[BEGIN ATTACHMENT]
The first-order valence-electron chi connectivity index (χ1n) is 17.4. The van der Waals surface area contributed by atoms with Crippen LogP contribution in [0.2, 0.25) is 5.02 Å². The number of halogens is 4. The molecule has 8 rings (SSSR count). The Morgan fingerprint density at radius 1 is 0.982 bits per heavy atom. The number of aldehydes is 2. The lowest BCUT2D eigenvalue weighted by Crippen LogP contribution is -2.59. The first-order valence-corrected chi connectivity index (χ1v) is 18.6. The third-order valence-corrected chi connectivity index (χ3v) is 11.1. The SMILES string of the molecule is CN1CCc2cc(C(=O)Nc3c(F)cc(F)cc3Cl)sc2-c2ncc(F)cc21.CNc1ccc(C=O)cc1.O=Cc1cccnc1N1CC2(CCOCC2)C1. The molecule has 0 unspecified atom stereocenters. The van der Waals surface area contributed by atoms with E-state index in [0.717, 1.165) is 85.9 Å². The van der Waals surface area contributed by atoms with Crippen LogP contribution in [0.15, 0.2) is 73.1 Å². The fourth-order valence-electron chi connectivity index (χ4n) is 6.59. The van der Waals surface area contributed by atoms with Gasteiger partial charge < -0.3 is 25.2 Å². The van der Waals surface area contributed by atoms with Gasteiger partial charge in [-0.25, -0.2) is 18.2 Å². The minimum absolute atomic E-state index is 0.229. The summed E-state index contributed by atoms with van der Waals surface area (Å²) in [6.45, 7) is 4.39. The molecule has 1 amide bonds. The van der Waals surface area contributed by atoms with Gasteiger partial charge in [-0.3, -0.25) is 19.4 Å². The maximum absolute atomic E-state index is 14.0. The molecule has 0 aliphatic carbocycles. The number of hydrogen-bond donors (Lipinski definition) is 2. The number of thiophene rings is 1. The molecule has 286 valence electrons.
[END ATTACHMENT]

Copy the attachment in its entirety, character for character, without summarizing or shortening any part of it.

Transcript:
The first-order valence-electron chi connectivity index (χ1n) is 17.4. The van der Waals surface area contributed by atoms with Crippen LogP contribution in [0.2, 0.25) is 5.02 Å². The number of halogens is 4. The molecule has 8 rings (SSSR count). The Morgan fingerprint density at radius 1 is 0.982 bits per heavy atom. The number of aldehydes is 2. The lowest BCUT2D eigenvalue weighted by Crippen LogP contribution is -2.59. The first-order valence-corrected chi connectivity index (χ1v) is 18.6. The third-order valence-corrected chi connectivity index (χ3v) is 11.1. The SMILES string of the molecule is CN1CCc2cc(C(=O)Nc3c(F)cc(F)cc3Cl)sc2-c2ncc(F)cc21.CNc1ccc(C=O)cc1.O=Cc1cccnc1N1CC2(CCOCC2)C1. The molecule has 0 unspecified atom stereocenters. The van der Waals surface area contributed by atoms with E-state index in [0.717, 1.165) is 85.9 Å². The van der Waals surface area contributed by atoms with Crippen LogP contribution in [0.15, 0.2) is 73.1 Å². The fourth-order valence-electron chi connectivity index (χ4n) is 6.59. The van der Waals surface area contributed by atoms with Gasteiger partial charge < -0.3 is 25.2 Å². The van der Waals surface area contributed by atoms with Gasteiger partial charge in [-0.25, -0.2) is 18.2 Å². The minimum absolute atomic E-state index is 0.229. The summed E-state index contributed by atoms with van der Waals surface area (Å²) in [6.45, 7) is 4.39. The molecule has 1 amide bonds. The van der Waals surface area contributed by atoms with Gasteiger partial charge in [-0.3, -0.25) is 19.4 Å². The maximum absolute atomic E-state index is 14.0. The molecule has 0 aliphatic carbocycles. The number of hydrogen-bond donors (Lipinski definition) is 2. The number of thiophene rings is 1. The molecule has 286 valence electrons.